The King’s Speech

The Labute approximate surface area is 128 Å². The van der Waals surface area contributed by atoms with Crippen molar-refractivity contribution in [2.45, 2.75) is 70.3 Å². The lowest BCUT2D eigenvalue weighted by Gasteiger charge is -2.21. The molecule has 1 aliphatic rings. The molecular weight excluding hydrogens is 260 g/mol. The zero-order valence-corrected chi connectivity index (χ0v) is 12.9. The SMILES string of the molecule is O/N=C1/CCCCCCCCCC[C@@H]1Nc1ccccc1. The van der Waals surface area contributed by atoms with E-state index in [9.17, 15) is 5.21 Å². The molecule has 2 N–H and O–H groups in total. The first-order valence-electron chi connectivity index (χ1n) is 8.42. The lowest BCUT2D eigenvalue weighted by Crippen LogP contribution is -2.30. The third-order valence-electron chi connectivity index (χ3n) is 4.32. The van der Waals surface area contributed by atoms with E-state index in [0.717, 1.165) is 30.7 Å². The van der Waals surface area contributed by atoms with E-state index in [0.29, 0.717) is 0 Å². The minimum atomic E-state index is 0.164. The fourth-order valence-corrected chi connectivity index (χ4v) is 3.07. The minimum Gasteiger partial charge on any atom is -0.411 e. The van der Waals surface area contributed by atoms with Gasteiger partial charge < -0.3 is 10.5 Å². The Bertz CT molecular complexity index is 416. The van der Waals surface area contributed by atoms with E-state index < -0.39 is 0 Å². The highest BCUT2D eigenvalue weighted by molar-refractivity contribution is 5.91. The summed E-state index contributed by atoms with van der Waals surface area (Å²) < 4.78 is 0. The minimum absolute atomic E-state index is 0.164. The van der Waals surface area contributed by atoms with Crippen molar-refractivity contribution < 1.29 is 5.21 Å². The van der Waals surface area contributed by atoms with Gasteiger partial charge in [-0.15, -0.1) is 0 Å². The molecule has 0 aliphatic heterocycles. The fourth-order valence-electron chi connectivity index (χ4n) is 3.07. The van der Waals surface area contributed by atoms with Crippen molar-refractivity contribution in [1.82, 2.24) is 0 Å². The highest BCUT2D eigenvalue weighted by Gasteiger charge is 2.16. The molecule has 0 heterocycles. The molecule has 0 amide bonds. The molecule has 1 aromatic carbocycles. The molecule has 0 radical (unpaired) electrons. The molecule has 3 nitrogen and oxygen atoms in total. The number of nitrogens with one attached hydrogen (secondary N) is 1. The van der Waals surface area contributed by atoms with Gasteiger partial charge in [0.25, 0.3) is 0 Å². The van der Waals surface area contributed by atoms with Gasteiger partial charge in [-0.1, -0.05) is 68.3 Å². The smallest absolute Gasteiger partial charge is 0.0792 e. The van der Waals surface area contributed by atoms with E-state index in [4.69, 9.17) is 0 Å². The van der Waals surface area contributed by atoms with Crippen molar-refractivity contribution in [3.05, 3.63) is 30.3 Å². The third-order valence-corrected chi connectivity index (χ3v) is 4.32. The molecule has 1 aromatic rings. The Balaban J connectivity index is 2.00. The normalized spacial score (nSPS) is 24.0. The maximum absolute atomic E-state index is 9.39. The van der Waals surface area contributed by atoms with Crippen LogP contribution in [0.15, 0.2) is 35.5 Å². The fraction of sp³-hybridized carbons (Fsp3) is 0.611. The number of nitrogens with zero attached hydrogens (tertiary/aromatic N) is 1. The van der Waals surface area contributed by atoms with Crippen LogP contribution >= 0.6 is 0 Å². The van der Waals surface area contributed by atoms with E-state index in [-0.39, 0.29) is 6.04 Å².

Having grown up with a strict father (Michael Gambon) and a prominent older brother (Guy Pearce), an otherwise capable and courtly fellow (Colin Firth) finds himself with a paralyzing stutter. Unfortunately for him, he’s the duke of York, just when the proliferation of radio has compounded the already unpleasant duty of public speaking. Fortunately for him, his enterprising wife (Helena Bonham Carter) seeks help from an unconventional speech therapist (Geoffrey Rush), who happens also to be, proudly, a commoner. Then, to everyone’s surprise, the stutterer inherits the throne. When his nation goes to war, the duty of public speaking is further compounded. True story. Call it a glossy inspirational inversion of Pygmalion, or a sports flick for those who prefer royals to athletes, but there’s no denying the universal appeal of director Tom Hooper’s tastefully wrapped package. David Seidler’s solidly built script shows the consideration of humility and civility that we always say the movies lack, and the ennobling performances by Firth and Rush are as great and full as they’ve ever been.